Jonathan Black is this year’s Heywood Fellow, a visiting fellowship created by the Heywood Foundation in memory of former Cabinet Secretary Jeremy Heywood, to enable deeper exploration and analysis of issues around public service and policy. Jonathan will shortly be returning to the post of Deputy National Security Adviser in the UK Government.

  • Report recommends a new ‘National Economic Security Centre’ to enable further interaction between business and government on key issues
  • This recommendation is supported by findings from a YouGov poll of 600 business leaders where almost 60% reported that geopolitical risk was becoming increasingly important to their decision-making and almost two thirds wanted further information exchange with government
  • Other recommendations include developing a doctrine for economic statecraft, accelerating the adoption of AI to support data driven policymaking and establishing an economic security cadre within the civil service.

The report argues that geopolitical trends are creating profound challenges for policy and policy making for all countries. It sets out an agenda for how policy making needs to change to stay ahead of these trends and foster a culture where integrated and innovative policymaking is instinctive across six areas: people, information and insight, partnership with business, alliances between countries, systems, and structures.

One of the report’s most significant conclusions centres on a ‘National Economic Security Centre’, a one-stop-shop for supporting emerging and sensitive technology businesses with innovation, investment and export decisions. The centre would aim to create safe space for interaction between the business boardroom and the cabinet table in addressing geopolitical challenges shared by business and governments, to identify risks early and act on them, and in particular to help smaller business navigate them. 

Jonathan Black, Heywood Fellow said:

“In an era of renewed statecraft, where economic and security interests are intertwined as never before, all countries are going to need to get much smarter at using every lever they have in an integrated way in pursuit of prosperity, peace and public trust. It has been a privilege to have been Heywood Fellow. I hope the insight and ideas we have developed over the year are of practical use in helping policymaking step up to this challenge, but above all do justice to Jeremy’s memory.”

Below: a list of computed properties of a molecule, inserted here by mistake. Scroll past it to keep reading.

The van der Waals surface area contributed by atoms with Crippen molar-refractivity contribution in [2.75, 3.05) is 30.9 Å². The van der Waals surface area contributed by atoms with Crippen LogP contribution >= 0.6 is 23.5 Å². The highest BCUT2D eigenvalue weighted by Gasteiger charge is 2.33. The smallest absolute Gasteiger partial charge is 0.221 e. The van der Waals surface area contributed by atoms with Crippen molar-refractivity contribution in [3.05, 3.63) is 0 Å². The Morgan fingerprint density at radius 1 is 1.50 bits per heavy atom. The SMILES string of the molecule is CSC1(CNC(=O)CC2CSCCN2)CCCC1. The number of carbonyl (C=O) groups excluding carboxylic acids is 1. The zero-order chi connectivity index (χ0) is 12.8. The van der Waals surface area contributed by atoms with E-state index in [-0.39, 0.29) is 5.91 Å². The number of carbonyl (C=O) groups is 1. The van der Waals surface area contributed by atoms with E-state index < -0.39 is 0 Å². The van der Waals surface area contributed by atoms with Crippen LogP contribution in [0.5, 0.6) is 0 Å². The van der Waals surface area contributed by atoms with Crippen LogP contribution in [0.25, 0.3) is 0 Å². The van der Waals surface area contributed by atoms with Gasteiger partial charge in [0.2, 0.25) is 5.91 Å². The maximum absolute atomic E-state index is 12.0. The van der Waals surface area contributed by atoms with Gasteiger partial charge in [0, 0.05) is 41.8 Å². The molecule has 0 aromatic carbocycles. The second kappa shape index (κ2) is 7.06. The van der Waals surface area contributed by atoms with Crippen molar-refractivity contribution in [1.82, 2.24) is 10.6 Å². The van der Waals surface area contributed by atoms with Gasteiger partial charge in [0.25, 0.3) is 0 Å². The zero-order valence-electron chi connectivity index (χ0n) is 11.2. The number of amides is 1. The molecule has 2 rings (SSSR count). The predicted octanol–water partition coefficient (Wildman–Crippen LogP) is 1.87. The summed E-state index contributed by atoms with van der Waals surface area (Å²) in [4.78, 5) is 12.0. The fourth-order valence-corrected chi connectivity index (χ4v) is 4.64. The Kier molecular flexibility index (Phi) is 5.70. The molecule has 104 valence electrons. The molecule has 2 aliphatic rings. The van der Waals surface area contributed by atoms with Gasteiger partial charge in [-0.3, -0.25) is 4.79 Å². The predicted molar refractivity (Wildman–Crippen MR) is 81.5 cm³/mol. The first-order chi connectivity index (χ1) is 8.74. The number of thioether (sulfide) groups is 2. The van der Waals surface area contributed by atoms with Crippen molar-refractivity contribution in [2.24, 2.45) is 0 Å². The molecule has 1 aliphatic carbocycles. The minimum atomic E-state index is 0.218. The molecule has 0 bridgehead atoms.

Suzanne Heywood, Chair of the Heywood Foundation, said,

“We are delighted that Jonathan has been a Heywood Fellow and that, at this moment of huge geopolitical turbulence, has produced a piece of thinking that will improve the way in which government thinks about the interaction between security and economic issues. His work shows the importance of taking the time to do longer term policy thinking and applying this to the way in which government works, something that Jeremy passionately supported.”

The recommendation for a National Economic Security Centre is backed by insights from the YouGov poll. 60% of respondents said geopolitical risk was becoming increasingly important to their decision-making. While 65% of the largest businesses felt they know how geopolitics is impacting them, and 55% felt they were managing these risks well, that fell to 45% and 40% respectively for smaller businesses. The survey showed business principally was looking for more informal engagement with government in navigating geopolitical risk, rather than necessarily more formal rules. In fact, nearly two thirds thought there should be more information exchange, just over 55% thought there should be more formal guidance and informal advice.

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Notes to editors

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About the Blavatnik School of Government

The Blavatnik School of Government at the University of Oxford seeks to support governments around the world in addressing some of the most urgent challenges and harnessing the opportunities. Its teaching aims to build communities of exceptional leaders, armed with outstanding research, to create a world better led, better served and better governed.

About the Heywood Foundation

The Heywood Foundation was set up in the memory of Jeremy Heywood, Lord Heywood of Whitehall, who was Cabinet Secretary until his death in 2018. Jeremy worked for four different UK Prime Ministers and strongly believed in the importance of policy innovation and promoting diversity within the Public Sector. The Heywood Fellowship has been supported by the Heywood Foundation, the Cabinet Office, the Blavatnik School of Government, Hertford College and the ESRC.